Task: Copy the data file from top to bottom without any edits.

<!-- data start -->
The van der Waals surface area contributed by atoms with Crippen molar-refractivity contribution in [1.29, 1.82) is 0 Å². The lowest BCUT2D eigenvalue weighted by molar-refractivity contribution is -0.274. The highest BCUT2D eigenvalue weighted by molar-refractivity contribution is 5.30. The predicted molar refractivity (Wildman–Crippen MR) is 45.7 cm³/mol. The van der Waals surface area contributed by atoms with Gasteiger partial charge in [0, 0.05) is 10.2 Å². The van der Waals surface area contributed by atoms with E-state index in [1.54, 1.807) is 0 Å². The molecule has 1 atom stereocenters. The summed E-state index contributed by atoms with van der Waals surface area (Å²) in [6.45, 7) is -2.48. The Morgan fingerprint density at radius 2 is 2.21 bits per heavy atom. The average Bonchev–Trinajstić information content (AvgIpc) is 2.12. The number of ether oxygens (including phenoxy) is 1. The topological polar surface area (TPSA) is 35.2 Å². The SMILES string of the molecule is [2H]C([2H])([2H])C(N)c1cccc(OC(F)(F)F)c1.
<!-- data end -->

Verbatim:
The van der Waals surface area contributed by atoms with Crippen molar-refractivity contribution in [1.29, 1.82) is 0 Å². The lowest BCUT2D eigenvalue weighted by molar-refractivity contribution is -0.274. The highest BCUT2D eigenvalue weighted by molar-refractivity contribution is 5.30. The predicted molar refractivity (Wildman–Crippen MR) is 45.7 cm³/mol. The van der Waals surface area contributed by atoms with Gasteiger partial charge in [0, 0.05) is 10.2 Å². The van der Waals surface area contributed by atoms with E-state index in [1.54, 1.807) is 0 Å². The molecule has 1 atom stereocenters. The summed E-state index contributed by atoms with van der Waals surface area (Å²) in [6.45, 7) is -2.48. The Morgan fingerprint density at radius 2 is 2.21 bits per heavy atom. The average Bonchev–Trinajstić information content (AvgIpc) is 2.12. The number of ether oxygens (including phenoxy) is 1. The topological polar surface area (TPSA) is 35.2 Å². The SMILES string of the molecule is [2H]C([2H])([2H])C(N)c1cccc(OC(F)(F)F)c1.